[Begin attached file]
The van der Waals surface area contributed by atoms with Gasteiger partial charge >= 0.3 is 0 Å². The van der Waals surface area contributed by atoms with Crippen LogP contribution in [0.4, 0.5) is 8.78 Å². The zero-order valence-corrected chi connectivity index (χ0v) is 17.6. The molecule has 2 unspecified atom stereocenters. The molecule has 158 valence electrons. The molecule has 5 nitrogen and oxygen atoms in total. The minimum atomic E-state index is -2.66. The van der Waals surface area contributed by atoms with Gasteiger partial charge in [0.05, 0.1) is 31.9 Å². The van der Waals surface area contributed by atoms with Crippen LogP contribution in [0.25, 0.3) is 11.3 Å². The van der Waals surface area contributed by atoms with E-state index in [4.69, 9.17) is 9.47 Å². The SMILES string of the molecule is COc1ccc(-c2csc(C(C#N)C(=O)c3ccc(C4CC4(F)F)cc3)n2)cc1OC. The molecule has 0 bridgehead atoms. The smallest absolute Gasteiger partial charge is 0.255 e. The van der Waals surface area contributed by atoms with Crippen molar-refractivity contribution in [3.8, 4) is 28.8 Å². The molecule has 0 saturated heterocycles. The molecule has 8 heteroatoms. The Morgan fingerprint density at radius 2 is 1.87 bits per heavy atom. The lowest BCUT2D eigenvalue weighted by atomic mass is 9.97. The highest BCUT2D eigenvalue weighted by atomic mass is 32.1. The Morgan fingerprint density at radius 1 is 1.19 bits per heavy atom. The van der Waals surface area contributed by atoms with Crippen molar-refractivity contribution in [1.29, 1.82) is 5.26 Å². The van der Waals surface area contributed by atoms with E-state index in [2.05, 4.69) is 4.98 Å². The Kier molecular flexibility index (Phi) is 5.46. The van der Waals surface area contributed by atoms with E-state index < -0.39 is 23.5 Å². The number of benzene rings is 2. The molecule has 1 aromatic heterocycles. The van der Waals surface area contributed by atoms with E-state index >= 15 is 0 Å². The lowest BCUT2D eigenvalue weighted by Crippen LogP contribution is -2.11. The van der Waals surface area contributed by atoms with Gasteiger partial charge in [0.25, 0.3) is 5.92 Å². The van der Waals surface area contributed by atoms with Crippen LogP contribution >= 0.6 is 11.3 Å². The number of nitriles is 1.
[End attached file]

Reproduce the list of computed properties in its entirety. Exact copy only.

The van der Waals surface area contributed by atoms with Gasteiger partial charge >= 0.3 is 0 Å². The van der Waals surface area contributed by atoms with Crippen LogP contribution in [0.4, 0.5) is 8.78 Å². The zero-order valence-corrected chi connectivity index (χ0v) is 17.6. The molecule has 2 unspecified atom stereocenters. The molecule has 158 valence electrons. The molecule has 5 nitrogen and oxygen atoms in total. The minimum atomic E-state index is -2.66. The van der Waals surface area contributed by atoms with Gasteiger partial charge in [0.05, 0.1) is 31.9 Å². The van der Waals surface area contributed by atoms with Crippen LogP contribution in [0.25, 0.3) is 11.3 Å². The van der Waals surface area contributed by atoms with E-state index in [4.69, 9.17) is 9.47 Å². The SMILES string of the molecule is COc1ccc(-c2csc(C(C#N)C(=O)c3ccc(C4CC4(F)F)cc3)n2)cc1OC. The molecule has 0 bridgehead atoms. The smallest absolute Gasteiger partial charge is 0.255 e. The van der Waals surface area contributed by atoms with Crippen molar-refractivity contribution in [3.8, 4) is 28.8 Å². The molecule has 0 saturated heterocycles. The molecule has 8 heteroatoms. The Morgan fingerprint density at radius 2 is 1.87 bits per heavy atom. The lowest BCUT2D eigenvalue weighted by atomic mass is 9.97. The highest BCUT2D eigenvalue weighted by atomic mass is 32.1. The Morgan fingerprint density at radius 1 is 1.19 bits per heavy atom. The van der Waals surface area contributed by atoms with Crippen molar-refractivity contribution in [1.29, 1.82) is 5.26 Å². The van der Waals surface area contributed by atoms with E-state index in [2.05, 4.69) is 4.98 Å². The Kier molecular flexibility index (Phi) is 5.46. The van der Waals surface area contributed by atoms with E-state index < -0.39 is 23.5 Å². The number of benzene rings is 2. The molecule has 1 aromatic heterocycles. The van der Waals surface area contributed by atoms with E-state index >= 15 is 0 Å². The lowest BCUT2D eigenvalue weighted by Crippen LogP contribution is -2.11. The van der Waals surface area contributed by atoms with Gasteiger partial charge in [0.25, 0.3) is 5.92 Å². The van der Waals surface area contributed by atoms with Crippen LogP contribution >= 0.6 is 11.3 Å². The number of nitriles is 1.